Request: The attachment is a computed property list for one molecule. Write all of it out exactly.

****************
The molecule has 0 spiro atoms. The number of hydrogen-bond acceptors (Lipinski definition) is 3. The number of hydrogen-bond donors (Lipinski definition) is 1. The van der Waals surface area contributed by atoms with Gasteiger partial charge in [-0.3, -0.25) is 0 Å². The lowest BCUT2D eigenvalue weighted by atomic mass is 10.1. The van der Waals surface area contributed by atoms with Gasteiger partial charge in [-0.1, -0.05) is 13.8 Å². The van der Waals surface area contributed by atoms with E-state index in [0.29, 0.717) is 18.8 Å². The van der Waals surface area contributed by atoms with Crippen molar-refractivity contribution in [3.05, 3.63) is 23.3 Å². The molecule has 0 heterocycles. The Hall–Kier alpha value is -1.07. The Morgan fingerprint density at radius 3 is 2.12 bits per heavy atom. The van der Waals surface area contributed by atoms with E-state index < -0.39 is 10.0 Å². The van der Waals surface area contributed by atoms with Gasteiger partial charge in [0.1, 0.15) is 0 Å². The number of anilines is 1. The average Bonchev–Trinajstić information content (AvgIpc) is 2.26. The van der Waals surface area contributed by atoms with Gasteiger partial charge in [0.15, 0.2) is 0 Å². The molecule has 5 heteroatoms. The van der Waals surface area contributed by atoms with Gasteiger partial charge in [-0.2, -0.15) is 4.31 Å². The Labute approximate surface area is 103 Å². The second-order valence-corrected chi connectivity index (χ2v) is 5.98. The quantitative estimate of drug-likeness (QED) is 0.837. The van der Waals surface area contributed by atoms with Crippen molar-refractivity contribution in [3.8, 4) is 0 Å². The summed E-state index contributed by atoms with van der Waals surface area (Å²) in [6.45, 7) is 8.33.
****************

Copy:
The molecule has 0 spiro atoms. The number of hydrogen-bond acceptors (Lipinski definition) is 3. The number of hydrogen-bond donors (Lipinski definition) is 1. The van der Waals surface area contributed by atoms with Gasteiger partial charge in [-0.3, -0.25) is 0 Å². The lowest BCUT2D eigenvalue weighted by atomic mass is 10.1. The van der Waals surface area contributed by atoms with Gasteiger partial charge in [-0.1, -0.05) is 13.8 Å². The van der Waals surface area contributed by atoms with E-state index in [0.29, 0.717) is 18.8 Å². The van der Waals surface area contributed by atoms with Crippen molar-refractivity contribution in [3.05, 3.63) is 23.3 Å². The molecule has 0 heterocycles. The Hall–Kier alpha value is -1.07. The Morgan fingerprint density at radius 3 is 2.12 bits per heavy atom. The van der Waals surface area contributed by atoms with E-state index < -0.39 is 10.0 Å². The van der Waals surface area contributed by atoms with Gasteiger partial charge in [0.1, 0.15) is 0 Å². The number of anilines is 1. The average Bonchev–Trinajstić information content (AvgIpc) is 2.26. The van der Waals surface area contributed by atoms with Gasteiger partial charge in [0.15, 0.2) is 0 Å². The molecule has 5 heteroatoms. The van der Waals surface area contributed by atoms with Gasteiger partial charge in [-0.2, -0.15) is 4.31 Å². The Labute approximate surface area is 103 Å². The second-order valence-corrected chi connectivity index (χ2v) is 5.98. The quantitative estimate of drug-likeness (QED) is 0.837. The van der Waals surface area contributed by atoms with Crippen molar-refractivity contribution in [3.8, 4) is 0 Å². The summed E-state index contributed by atoms with van der Waals surface area (Å²) in [6.45, 7) is 8.33.